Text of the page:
New hominin discovery suggests multiple human ancestors lived side-by-side

By Matthew MacEgan
3 June 2015

On May 27, the magazine Nature published an article providing details on the discovery of a new hominin fossil in Ethiopia, Australopithecus deyiremeda. This new discovery is significant because it provides evidence that there were at least two contemporary hominin species living in the Afar region approximately 3.5 million years ago. It also confirms that certain dental features traditionally associated with later Paranthropus and Homo genera appear earlier in the fossil record than previously thought, altering our classification methods moving forward.

The upper and lower jaw of Australopithecus deyiremeda: photo courtesy of Laura Dempsey.

The first Australopithecine fossil—a child’s skull found in a lime quarry by workers in Taung, South Africa—was discovered in 1924 and named Australopithecus africanus (Australopithecus translates as “southern ape”). Australopithecus lived between approximately 4 million and 2 million years ago throughout Eastern, Central, and Southern Africa. The genus is believed to be a link between the modern human genus Homo and our last common hominid ancestor with the great apes.

Their brains were approximately 35 percent the size of modern human brains, and adults stood roughly 1.2 meters tall. Significantly, they had longer arms in proportion to the rest of their bodies and less of an upright bipedal frame than Homo, allowing some anthropologists to suggest that Australopithecines lived in a period when humans were transitioning from arboreal (tree) dwelling to more terrestrial lifestyles. Many Australopithecus species have been discovered since 1924, including A. afarensis, A. anamensis, A. garhi, and A. sediba.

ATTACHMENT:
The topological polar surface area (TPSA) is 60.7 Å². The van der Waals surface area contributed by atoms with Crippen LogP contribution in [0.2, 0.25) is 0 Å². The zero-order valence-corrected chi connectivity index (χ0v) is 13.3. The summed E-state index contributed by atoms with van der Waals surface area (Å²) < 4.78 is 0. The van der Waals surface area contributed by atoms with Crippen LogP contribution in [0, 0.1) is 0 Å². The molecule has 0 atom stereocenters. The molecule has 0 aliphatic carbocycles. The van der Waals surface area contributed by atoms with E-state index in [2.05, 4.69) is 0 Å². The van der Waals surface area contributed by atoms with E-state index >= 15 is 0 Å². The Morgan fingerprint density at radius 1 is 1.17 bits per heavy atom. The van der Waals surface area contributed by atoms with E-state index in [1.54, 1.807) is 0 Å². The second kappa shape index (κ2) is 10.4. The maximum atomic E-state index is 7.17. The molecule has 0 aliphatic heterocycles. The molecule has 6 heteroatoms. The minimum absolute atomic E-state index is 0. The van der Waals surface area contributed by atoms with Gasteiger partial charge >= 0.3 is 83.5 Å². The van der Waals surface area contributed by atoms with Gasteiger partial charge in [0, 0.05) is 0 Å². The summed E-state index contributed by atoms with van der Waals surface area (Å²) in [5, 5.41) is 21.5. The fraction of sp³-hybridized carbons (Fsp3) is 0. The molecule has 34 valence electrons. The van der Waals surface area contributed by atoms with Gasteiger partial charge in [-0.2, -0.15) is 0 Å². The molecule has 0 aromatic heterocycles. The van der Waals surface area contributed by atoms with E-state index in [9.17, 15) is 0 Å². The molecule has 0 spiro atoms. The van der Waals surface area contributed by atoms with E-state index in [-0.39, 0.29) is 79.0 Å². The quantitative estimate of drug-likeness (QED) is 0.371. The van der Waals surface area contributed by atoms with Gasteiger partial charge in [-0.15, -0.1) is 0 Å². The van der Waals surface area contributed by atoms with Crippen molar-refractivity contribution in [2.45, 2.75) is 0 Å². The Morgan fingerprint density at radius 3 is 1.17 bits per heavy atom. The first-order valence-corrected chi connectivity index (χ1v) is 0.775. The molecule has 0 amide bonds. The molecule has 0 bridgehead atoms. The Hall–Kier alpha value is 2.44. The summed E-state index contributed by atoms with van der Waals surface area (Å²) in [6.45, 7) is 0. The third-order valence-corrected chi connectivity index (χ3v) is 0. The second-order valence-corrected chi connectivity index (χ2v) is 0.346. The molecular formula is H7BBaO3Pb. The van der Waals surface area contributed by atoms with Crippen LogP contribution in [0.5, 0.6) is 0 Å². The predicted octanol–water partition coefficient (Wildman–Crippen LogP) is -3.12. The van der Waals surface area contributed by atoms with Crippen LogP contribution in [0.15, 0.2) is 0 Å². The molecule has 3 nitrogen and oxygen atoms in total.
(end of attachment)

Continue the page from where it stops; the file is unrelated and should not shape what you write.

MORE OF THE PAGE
There has been some debate among scientists about whether Australopithecines should be split into two separate genera—Australopithecus for the more “gracile” types mentioned above and Paranthropus for what have been deemed “robust” Australopithecines. Examples of the robust Australopithecines, a characterization which is generally based on dentition and other skull features, are A. aethiopicus (P. aethiopicus), A. boisei (P. boisei), and A. robustus (P. robustus). Scientists in favor of the separation argue that these morphological differences may have accompanied a different set of behaviors among these robust groups.

Our current Homo genus probably developed out of one of the Australopithecus or Paranthropus species between 2 and 3 million years ago.

The etymology of A. deyiremeda comes from the local Afar language where deyi means “close” and remeda means “relative,” which the authors use to suggest that this species is a close relative of all later hominins. The fossil remains include two specimens, an upper and lower jaw, which the authors claim belong to the same individual. They were found within a three-square-mile area south of the Mille River, weathered out of sandstone and siltstone. Radiometric, palaeomagnetic, and depositional rate analyses show that the remains are between 3.5 and 3.3 million years old.